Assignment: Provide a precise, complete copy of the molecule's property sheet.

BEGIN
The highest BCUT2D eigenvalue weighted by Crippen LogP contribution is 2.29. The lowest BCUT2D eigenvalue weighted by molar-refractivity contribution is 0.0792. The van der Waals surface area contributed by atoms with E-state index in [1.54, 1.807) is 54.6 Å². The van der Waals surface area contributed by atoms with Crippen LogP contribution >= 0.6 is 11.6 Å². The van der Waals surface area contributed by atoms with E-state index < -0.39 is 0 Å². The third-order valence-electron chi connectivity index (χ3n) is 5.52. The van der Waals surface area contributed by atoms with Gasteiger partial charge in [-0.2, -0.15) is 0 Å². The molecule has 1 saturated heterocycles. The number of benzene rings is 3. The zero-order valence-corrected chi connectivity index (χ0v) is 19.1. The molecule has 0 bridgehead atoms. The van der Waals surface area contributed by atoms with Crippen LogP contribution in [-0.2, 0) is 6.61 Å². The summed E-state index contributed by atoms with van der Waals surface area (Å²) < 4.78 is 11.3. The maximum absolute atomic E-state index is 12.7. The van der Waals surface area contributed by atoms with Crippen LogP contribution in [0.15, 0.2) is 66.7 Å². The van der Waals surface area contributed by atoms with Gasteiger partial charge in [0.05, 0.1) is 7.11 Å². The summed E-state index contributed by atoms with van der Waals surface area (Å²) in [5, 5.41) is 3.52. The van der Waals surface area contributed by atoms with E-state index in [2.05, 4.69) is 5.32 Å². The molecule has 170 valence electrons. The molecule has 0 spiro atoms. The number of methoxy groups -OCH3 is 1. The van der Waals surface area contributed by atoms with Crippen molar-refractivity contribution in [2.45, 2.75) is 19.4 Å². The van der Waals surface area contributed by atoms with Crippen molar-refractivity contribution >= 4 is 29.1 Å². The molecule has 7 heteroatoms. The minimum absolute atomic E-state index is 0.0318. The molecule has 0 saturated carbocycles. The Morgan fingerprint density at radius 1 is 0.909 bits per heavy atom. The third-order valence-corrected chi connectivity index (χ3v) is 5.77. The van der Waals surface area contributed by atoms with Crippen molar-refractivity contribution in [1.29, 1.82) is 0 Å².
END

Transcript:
The highest BCUT2D eigenvalue weighted by Crippen LogP contribution is 2.29. The lowest BCUT2D eigenvalue weighted by molar-refractivity contribution is 0.0792. The van der Waals surface area contributed by atoms with E-state index in [1.54, 1.807) is 54.6 Å². The van der Waals surface area contributed by atoms with Crippen LogP contribution >= 0.6 is 11.6 Å². The van der Waals surface area contributed by atoms with E-state index < -0.39 is 0 Å². The third-order valence-electron chi connectivity index (χ3n) is 5.52. The van der Waals surface area contributed by atoms with Gasteiger partial charge in [-0.2, -0.15) is 0 Å². The molecule has 1 saturated heterocycles. The number of benzene rings is 3. The zero-order valence-corrected chi connectivity index (χ0v) is 19.1. The molecule has 0 bridgehead atoms. The van der Waals surface area contributed by atoms with Crippen LogP contribution in [-0.2, 0) is 6.61 Å². The summed E-state index contributed by atoms with van der Waals surface area (Å²) < 4.78 is 11.3. The maximum absolute atomic E-state index is 12.7. The van der Waals surface area contributed by atoms with Crippen LogP contribution in [0.15, 0.2) is 66.7 Å². The van der Waals surface area contributed by atoms with Gasteiger partial charge in [0.05, 0.1) is 7.11 Å². The summed E-state index contributed by atoms with van der Waals surface area (Å²) in [5, 5.41) is 3.52. The van der Waals surface area contributed by atoms with E-state index in [2.05, 4.69) is 5.32 Å². The molecule has 170 valence electrons. The molecule has 0 spiro atoms. The number of methoxy groups -OCH3 is 1. The van der Waals surface area contributed by atoms with Crippen molar-refractivity contribution in [2.45, 2.75) is 19.4 Å². The van der Waals surface area contributed by atoms with Crippen molar-refractivity contribution >= 4 is 29.1 Å². The molecule has 7 heteroatoms. The minimum absolute atomic E-state index is 0.0318. The molecule has 0 saturated carbocycles. The Morgan fingerprint density at radius 1 is 0.909 bits per heavy atom. The third-order valence-corrected chi connectivity index (χ3v) is 5.77. The van der Waals surface area contributed by atoms with Crippen molar-refractivity contribution in [1.29, 1.82) is 0 Å².